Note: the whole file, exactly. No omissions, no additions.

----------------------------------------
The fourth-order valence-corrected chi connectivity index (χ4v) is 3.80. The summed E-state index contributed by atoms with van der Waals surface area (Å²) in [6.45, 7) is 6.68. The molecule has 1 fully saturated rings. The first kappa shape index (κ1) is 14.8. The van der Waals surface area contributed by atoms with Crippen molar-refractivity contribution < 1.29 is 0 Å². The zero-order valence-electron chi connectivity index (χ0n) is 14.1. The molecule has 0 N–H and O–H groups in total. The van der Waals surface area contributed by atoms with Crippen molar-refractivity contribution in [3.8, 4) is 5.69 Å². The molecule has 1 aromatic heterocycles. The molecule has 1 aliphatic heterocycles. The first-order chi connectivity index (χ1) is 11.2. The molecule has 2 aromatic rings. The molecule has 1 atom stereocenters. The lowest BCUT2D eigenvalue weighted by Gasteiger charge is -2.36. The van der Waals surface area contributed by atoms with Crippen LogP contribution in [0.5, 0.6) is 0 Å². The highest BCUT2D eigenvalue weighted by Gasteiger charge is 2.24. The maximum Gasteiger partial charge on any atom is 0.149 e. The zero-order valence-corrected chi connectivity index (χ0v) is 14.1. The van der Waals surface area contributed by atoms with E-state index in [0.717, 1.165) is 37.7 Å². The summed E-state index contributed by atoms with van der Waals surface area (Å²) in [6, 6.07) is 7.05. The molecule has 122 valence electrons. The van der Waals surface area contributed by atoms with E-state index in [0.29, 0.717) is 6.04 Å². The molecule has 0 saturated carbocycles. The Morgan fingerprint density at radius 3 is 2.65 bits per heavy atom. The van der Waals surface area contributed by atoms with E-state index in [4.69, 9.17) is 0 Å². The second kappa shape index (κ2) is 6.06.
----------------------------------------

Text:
The fourth-order valence-corrected chi connectivity index (χ4v) is 3.80. The summed E-state index contributed by atoms with van der Waals surface area (Å²) in [6.45, 7) is 6.68. The molecule has 1 fully saturated rings. The first kappa shape index (κ1) is 14.8. The van der Waals surface area contributed by atoms with Crippen molar-refractivity contribution < 1.29 is 0 Å². The zero-order valence-electron chi connectivity index (χ0n) is 14.1. The molecule has 0 N–H and O–H groups in total. The van der Waals surface area contributed by atoms with Crippen molar-refractivity contribution in [3.8, 4) is 5.69 Å². The molecule has 1 aromatic heterocycles. The molecule has 1 aliphatic heterocycles. The first-order chi connectivity index (χ1) is 11.2. The molecule has 2 aromatic rings. The molecule has 1 atom stereocenters. The lowest BCUT2D eigenvalue weighted by Gasteiger charge is -2.36. The van der Waals surface area contributed by atoms with Crippen LogP contribution in [0.5, 0.6) is 0 Å². The highest BCUT2D eigenvalue weighted by Gasteiger charge is 2.24. The maximum Gasteiger partial charge on any atom is 0.149 e. The zero-order valence-corrected chi connectivity index (χ0v) is 14.1. The van der Waals surface area contributed by atoms with E-state index in [0.717, 1.165) is 37.7 Å². The summed E-state index contributed by atoms with van der Waals surface area (Å²) in [6, 6.07) is 7.05. The molecule has 122 valence electrons. The van der Waals surface area contributed by atoms with E-state index in [0.29, 0.717) is 6.04 Å². The molecule has 0 saturated carbocycles. The Morgan fingerprint density at radius 3 is 2.65 bits per heavy atom. The van der Waals surface area contributed by atoms with E-state index in [4.69, 9.17) is 0 Å². The second kappa shape index (κ2) is 6.06.